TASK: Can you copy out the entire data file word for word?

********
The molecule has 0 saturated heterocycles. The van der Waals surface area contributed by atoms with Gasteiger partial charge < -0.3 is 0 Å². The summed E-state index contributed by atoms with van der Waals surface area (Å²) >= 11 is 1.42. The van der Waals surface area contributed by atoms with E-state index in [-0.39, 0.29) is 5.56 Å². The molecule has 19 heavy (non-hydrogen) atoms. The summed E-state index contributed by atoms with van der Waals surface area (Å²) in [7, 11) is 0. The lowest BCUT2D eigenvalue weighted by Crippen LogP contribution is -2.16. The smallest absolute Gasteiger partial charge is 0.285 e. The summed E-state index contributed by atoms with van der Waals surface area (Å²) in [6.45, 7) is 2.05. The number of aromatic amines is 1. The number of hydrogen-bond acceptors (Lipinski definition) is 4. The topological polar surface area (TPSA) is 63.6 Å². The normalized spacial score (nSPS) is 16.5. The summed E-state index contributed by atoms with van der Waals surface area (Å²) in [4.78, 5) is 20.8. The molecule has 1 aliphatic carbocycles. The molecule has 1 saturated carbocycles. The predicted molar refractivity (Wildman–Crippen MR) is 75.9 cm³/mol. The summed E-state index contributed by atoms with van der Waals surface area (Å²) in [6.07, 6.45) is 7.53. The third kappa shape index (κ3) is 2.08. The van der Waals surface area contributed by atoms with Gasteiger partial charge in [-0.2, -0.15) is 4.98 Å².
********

The molecule has 0 saturated heterocycles. The van der Waals surface area contributed by atoms with Gasteiger partial charge < -0.3 is 0 Å². The summed E-state index contributed by atoms with van der Waals surface area (Å²) >= 11 is 1.42. The van der Waals surface area contributed by atoms with E-state index in [-0.39, 0.29) is 5.56 Å². The molecule has 19 heavy (non-hydrogen) atoms. The summed E-state index contributed by atoms with van der Waals surface area (Å²) in [7, 11) is 0. The lowest BCUT2D eigenvalue weighted by Crippen LogP contribution is -2.16. The smallest absolute Gasteiger partial charge is 0.285 e. The summed E-state index contributed by atoms with van der Waals surface area (Å²) in [6.45, 7) is 2.05. The number of aromatic amines is 1. The number of hydrogen-bond acceptors (Lipinski definition) is 4. The topological polar surface area (TPSA) is 63.6 Å². The normalized spacial score (nSPS) is 16.5. The summed E-state index contributed by atoms with van der Waals surface area (Å²) in [4.78, 5) is 20.8. The molecule has 1 aliphatic carbocycles. The molecule has 1 saturated carbocycles. The predicted molar refractivity (Wildman–Crippen MR) is 75.9 cm³/mol. The summed E-state index contributed by atoms with van der Waals surface area (Å²) in [6.07, 6.45) is 7.53. The third kappa shape index (κ3) is 2.08. The van der Waals surface area contributed by atoms with Gasteiger partial charge in [-0.2, -0.15) is 4.98 Å².